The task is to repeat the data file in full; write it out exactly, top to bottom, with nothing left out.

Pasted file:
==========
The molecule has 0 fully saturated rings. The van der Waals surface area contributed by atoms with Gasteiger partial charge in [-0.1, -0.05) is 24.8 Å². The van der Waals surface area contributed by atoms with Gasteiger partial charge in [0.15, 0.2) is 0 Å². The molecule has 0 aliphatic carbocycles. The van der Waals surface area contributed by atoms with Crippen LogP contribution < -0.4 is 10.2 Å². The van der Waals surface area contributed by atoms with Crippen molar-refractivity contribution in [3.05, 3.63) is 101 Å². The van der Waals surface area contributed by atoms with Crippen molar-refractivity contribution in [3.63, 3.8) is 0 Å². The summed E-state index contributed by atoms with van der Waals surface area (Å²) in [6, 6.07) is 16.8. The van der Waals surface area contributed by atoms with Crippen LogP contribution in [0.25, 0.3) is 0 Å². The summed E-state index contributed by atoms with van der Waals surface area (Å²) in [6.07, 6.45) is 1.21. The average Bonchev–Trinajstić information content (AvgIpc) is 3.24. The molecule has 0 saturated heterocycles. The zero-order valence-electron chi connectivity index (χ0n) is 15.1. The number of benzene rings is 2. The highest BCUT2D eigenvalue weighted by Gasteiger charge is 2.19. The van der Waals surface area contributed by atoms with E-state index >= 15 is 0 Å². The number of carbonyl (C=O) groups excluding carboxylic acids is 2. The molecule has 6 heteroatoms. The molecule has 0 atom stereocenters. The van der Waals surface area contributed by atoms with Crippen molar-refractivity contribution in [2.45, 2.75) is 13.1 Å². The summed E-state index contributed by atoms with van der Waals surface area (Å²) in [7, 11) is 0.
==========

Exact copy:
The molecule has 0 fully saturated rings. The van der Waals surface area contributed by atoms with Gasteiger partial charge in [-0.1, -0.05) is 24.8 Å². The van der Waals surface area contributed by atoms with Gasteiger partial charge in [0.15, 0.2) is 0 Å². The molecule has 0 aliphatic carbocycles. The van der Waals surface area contributed by atoms with Crippen LogP contribution < -0.4 is 10.2 Å². The van der Waals surface area contributed by atoms with Crippen molar-refractivity contribution in [3.05, 3.63) is 101 Å². The van der Waals surface area contributed by atoms with Crippen molar-refractivity contribution in [3.63, 3.8) is 0 Å². The summed E-state index contributed by atoms with van der Waals surface area (Å²) in [6, 6.07) is 16.8. The van der Waals surface area contributed by atoms with Crippen LogP contribution in [0.25, 0.3) is 0 Å². The summed E-state index contributed by atoms with van der Waals surface area (Å²) in [6.07, 6.45) is 1.21. The average Bonchev–Trinajstić information content (AvgIpc) is 3.24. The molecule has 0 saturated heterocycles. The zero-order valence-electron chi connectivity index (χ0n) is 15.1. The number of benzene rings is 2. The highest BCUT2D eigenvalue weighted by Gasteiger charge is 2.19. The van der Waals surface area contributed by atoms with E-state index >= 15 is 0 Å². The number of carbonyl (C=O) groups excluding carboxylic acids is 2. The molecule has 6 heteroatoms. The molecule has 0 atom stereocenters. The van der Waals surface area contributed by atoms with Crippen molar-refractivity contribution in [2.45, 2.75) is 13.1 Å². The summed E-state index contributed by atoms with van der Waals surface area (Å²) in [7, 11) is 0.